Fair Pay Music, an off-shoot of the Musicians Solidarity Council, has a new website! Check it out at fairpaymusic.org.
On Wednesday May 1, International Workers’ Day, join FAIR PAY MUSIC at the Union Square rally of the May 1st Coalition, immigrant groups, Occupy Wall Street, and the labor movement. We are gathering at 4pm at the Gandhi statue in the SW corner of Union Square. Look for the HUGE HAT.
More info on the rally: http://bit.ly/YawyJS
Around 5:30pm, we’ll march with thousands to City Hall, alongside the Occupy Guitarmy (http://occupyguitarmy.tumblr.com/), calling for fair pay and respect for all musicians. A tip bucket is NOT a viable source of income: Do you pass the hat for YOUR paycheck?
- For day-of updates, join our text loop by texting “@fairpaymusic” to 23559.
- Join our email newsletter here: http://eepurl.com/vVd6D
Check out this song we’ll be playing en route–play it with us if you like.
After the march, join us in Foley Square to participate in the May Day People’s Assembly.
For a full schedule of May Day events in NY, go to:
- For day-of updates, join our text loop by texting “@fairpaymusic” to 23559.
- Join our email newsletter here: http://eepurl.com/vVd6D
Fair Pay Music is a New York-based campaign with a mission to create, implement, monitor, educate, and agitate for ethical standards and practices that will create better paid, more fulfilling, safer, and more equitable working conditions for musicians at live performance venues. It is a grassroots campaign initiated by the Musicians Solidarity Council, an affinity group of Occupy Wall Street.
Fair Pay Music seeks to work in solidarity with related fair-practice initiatives, and welcomes collaboration with similarly minded institutions, groups, and individuals towards our common goals.
This week, Fair Pay Music is hosting a training session on “one-on-ones” (person-to-person outreach), and a general overview of how to build campaign strategy, presented by UAW/Laundry Workers Center organizer Michael Belt! We’ll then have a short planning session re: our May Day activities.
Don’t miss this unique opportunity to build useful skills.
**Open to all, free of charge.**
Can’t make it? Join the Fair Pay Music announcement list by visiting the link below:
FAIR PAY MUSIC: Reward the venues that pay us well; demand more from those that don’t.
In the vein of Fair Trade coffee and the “High Road” program for NYC restaurants, the “Fair Pay Venue” seal of approval will recognize music venues that pay musicians fairly. More importantly, we can raise fans’ awareness about the working conditions that musicians face.
The recent Cornelia Street Cafe debacle in New York is just the latest chapter in the story of musician mistreatment and the decline of the NY music scene.
What can you do?
- Go to a meeting for Fair Pay Music, our new campaign to reward venues that treat us well, and demand more of those that don’t. Join the mailing list and we’ll send you info about the next meeting and future events.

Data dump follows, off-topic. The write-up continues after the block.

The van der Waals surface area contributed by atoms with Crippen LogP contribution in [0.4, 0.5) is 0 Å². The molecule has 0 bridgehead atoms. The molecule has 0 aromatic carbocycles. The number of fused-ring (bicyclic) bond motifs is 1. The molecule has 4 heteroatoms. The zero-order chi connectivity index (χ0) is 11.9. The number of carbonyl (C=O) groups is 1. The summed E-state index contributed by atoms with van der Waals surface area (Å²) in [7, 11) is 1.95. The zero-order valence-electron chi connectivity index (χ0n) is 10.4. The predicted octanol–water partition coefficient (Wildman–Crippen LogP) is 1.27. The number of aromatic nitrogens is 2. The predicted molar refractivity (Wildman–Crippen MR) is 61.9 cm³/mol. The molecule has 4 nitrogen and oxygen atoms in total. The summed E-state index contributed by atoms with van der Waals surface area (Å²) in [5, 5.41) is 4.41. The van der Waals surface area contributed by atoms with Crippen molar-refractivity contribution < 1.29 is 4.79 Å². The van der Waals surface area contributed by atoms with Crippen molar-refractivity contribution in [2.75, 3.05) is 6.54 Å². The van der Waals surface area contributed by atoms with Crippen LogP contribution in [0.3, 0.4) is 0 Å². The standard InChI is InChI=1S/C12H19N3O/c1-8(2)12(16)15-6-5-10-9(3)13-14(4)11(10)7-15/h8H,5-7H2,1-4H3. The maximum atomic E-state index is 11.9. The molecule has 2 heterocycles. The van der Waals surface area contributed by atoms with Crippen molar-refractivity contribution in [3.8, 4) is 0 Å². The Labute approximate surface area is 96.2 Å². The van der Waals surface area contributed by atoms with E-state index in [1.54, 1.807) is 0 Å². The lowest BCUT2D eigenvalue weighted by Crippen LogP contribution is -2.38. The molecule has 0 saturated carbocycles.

- Review Cornelia Street on Yelp! and/or click “Useful” to bump up the first-hand accounts of musician mistreatment.
- Post your own gig experiences at Venuology, the “Yelp! for musicians”. Unlike on Yelp!, these reviews can’t be censored.
- Think of a better idea and post it in the comments!
In this in-depth interview on WBAI’s Occupy Wall Street Radio, MSC member Julie Harting and an anonymous bandleader/musician discuss working conditions in NYC clubs and MSC’s new project Fair Pay Music.
If you’re not a musician performing regularly at NYC venues, some of the data presented here may shock and disturb you. Listen to it here.
Coming out of our discussion last fall, “Exploitation and Entrepreneurship in the Music Industry”, a number of initiatives are building steam. The Musicians Solidarity Council will be exploring these in a multi-part series called MUSICIANS WORK.
On Sunday, Feb. 10, from 4-6pm we will begin work on the Fair Pay Music campaign. In the vein of Fair Trade coffee and the “High Road” program for NYC restaurants, the “Fair Pay” seal of approval will recognize venues that pay musicians sustainably.
WHAT: Fair Pay Music work session
WHEN: Sunday, Feb. 10, 4-6pm
WHERE: The Commons, Brooklyn.
388 Atlantic Ave. Brooklyn, NY 11217 (map: http://goo.gl/maps/bd7Ha)
With this campaign, musicians and fans can reward venues that support them, while calling out the exploitative practices of others. Perhaps most importantly, we can build audience awareness about musician
exploitation and the long-term health of the NY music scene.
We’ll set up our group, talk about goals and strategy, and begin a project to map the music scene.
RSVP on Facebook: https://www.facebook.com/events/579022055444681/